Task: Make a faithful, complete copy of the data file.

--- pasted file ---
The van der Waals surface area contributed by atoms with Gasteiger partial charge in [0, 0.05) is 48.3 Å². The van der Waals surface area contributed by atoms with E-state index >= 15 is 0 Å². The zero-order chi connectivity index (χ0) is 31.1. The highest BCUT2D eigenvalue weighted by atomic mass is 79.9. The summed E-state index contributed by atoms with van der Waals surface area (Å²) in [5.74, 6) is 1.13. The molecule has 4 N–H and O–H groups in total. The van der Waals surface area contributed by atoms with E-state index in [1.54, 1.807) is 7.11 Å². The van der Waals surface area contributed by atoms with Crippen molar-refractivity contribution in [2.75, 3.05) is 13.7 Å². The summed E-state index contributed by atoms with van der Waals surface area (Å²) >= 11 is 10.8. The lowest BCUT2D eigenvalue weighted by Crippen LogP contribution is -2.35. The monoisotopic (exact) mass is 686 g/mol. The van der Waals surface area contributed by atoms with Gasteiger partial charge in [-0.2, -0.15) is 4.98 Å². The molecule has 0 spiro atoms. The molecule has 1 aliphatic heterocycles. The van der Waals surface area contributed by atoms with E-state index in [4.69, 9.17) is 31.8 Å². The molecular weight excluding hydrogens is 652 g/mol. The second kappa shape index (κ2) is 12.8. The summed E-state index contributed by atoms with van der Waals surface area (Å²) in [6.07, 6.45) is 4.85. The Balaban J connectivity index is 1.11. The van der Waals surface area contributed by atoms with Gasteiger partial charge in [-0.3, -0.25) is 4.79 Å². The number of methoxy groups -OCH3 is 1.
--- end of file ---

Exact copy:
The van der Waals surface area contributed by atoms with Gasteiger partial charge in [0, 0.05) is 48.3 Å². The van der Waals surface area contributed by atoms with E-state index >= 15 is 0 Å². The zero-order chi connectivity index (χ0) is 31.1. The highest BCUT2D eigenvalue weighted by atomic mass is 79.9. The summed E-state index contributed by atoms with van der Waals surface area (Å²) in [5.74, 6) is 1.13. The molecule has 4 N–H and O–H groups in total. The van der Waals surface area contributed by atoms with E-state index in [1.54, 1.807) is 7.11 Å². The van der Waals surface area contributed by atoms with Crippen molar-refractivity contribution in [2.75, 3.05) is 13.7 Å². The summed E-state index contributed by atoms with van der Waals surface area (Å²) >= 11 is 10.8. The lowest BCUT2D eigenvalue weighted by Crippen LogP contribution is -2.35. The monoisotopic (exact) mass is 686 g/mol. The van der Waals surface area contributed by atoms with Gasteiger partial charge in [-0.2, -0.15) is 4.98 Å². The molecule has 0 spiro atoms. The molecule has 1 aliphatic heterocycles. The van der Waals surface area contributed by atoms with E-state index in [4.69, 9.17) is 31.8 Å². The molecular weight excluding hydrogens is 652 g/mol. The second kappa shape index (κ2) is 12.8. The summed E-state index contributed by atoms with van der Waals surface area (Å²) in [6.07, 6.45) is 4.85. The Balaban J connectivity index is 1.11. The van der Waals surface area contributed by atoms with Gasteiger partial charge in [-0.3, -0.25) is 4.79 Å². The number of methoxy groups -OCH3 is 1.